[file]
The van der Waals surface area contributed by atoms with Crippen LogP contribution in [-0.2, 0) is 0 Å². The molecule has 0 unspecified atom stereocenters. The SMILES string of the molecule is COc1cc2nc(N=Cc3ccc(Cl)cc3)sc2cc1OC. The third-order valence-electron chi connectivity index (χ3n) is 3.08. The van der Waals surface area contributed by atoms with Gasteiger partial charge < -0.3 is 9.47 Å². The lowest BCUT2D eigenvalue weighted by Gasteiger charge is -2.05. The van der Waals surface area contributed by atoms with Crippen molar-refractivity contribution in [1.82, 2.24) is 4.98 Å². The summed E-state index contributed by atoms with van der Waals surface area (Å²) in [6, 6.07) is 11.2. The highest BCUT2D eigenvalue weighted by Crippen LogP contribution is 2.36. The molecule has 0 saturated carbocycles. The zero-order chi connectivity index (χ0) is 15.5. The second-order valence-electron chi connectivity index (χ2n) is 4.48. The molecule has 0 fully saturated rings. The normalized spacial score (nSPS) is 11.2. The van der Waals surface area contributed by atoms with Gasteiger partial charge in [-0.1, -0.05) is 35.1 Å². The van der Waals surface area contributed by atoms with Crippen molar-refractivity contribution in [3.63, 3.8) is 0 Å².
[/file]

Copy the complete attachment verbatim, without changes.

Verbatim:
The van der Waals surface area contributed by atoms with Crippen LogP contribution in [-0.2, 0) is 0 Å². The molecule has 0 unspecified atom stereocenters. The SMILES string of the molecule is COc1cc2nc(N=Cc3ccc(Cl)cc3)sc2cc1OC. The third-order valence-electron chi connectivity index (χ3n) is 3.08. The van der Waals surface area contributed by atoms with Gasteiger partial charge < -0.3 is 9.47 Å². The lowest BCUT2D eigenvalue weighted by Gasteiger charge is -2.05. The van der Waals surface area contributed by atoms with Crippen molar-refractivity contribution in [1.82, 2.24) is 4.98 Å². The summed E-state index contributed by atoms with van der Waals surface area (Å²) in [6, 6.07) is 11.2. The highest BCUT2D eigenvalue weighted by Crippen LogP contribution is 2.36. The molecule has 0 saturated carbocycles. The zero-order chi connectivity index (χ0) is 15.5. The second-order valence-electron chi connectivity index (χ2n) is 4.48. The molecule has 0 fully saturated rings. The normalized spacial score (nSPS) is 11.2. The van der Waals surface area contributed by atoms with Gasteiger partial charge in [-0.1, -0.05) is 35.1 Å². The van der Waals surface area contributed by atoms with Crippen molar-refractivity contribution in [3.63, 3.8) is 0 Å².